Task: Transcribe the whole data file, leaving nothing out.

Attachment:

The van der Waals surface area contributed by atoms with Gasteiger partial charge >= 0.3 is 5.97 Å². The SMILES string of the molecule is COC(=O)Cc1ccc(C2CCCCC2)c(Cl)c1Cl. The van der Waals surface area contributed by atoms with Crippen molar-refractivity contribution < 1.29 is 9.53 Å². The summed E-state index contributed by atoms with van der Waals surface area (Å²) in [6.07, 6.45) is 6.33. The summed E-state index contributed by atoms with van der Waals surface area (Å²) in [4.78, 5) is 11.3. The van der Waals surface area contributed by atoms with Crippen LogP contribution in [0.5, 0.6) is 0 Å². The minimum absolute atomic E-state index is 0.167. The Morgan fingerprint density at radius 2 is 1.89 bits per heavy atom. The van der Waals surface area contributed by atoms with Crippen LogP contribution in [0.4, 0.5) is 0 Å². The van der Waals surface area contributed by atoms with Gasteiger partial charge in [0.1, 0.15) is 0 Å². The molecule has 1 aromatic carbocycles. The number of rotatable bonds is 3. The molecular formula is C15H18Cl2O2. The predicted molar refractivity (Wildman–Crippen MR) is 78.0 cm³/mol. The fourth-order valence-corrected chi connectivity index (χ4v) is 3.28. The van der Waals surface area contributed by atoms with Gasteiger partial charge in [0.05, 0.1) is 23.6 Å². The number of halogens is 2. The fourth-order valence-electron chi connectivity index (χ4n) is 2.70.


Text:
The van der Waals surface area contributed by atoms with Gasteiger partial charge >= 0.3 is 5.97 Å². The SMILES string of the molecule is COC(=O)Cc1ccc(C2CCCCC2)c(Cl)c1Cl. The van der Waals surface area contributed by atoms with Crippen molar-refractivity contribution < 1.29 is 9.53 Å². The summed E-state index contributed by atoms with van der Waals surface area (Å²) in [6.07, 6.45) is 6.33. The summed E-state index contributed by atoms with van der Waals surface area (Å²) in [4.78, 5) is 11.3. The van der Waals surface area contributed by atoms with Crippen LogP contribution in [0.5, 0.6) is 0 Å². The minimum absolute atomic E-state index is 0.167. The Morgan fingerprint density at radius 2 is 1.89 bits per heavy atom. The van der Waals surface area contributed by atoms with Crippen LogP contribution in [0.4, 0.5) is 0 Å². The van der Waals surface area contributed by atoms with Gasteiger partial charge in [0.1, 0.15) is 0 Å². The molecule has 1 aromatic carbocycles. The number of rotatable bonds is 3. The molecular formula is C15H18Cl2O2. The predicted molar refractivity (Wildman–Crippen MR) is 78.0 cm³/mol. The fourth-order valence-corrected chi connectivity index (χ4v) is 3.28. The van der Waals surface area contributed by atoms with Gasteiger partial charge in [0.05, 0.1) is 23.6 Å². The number of halogens is 2. The fourth-order valence-electron chi connectivity index (χ4n) is 2.70.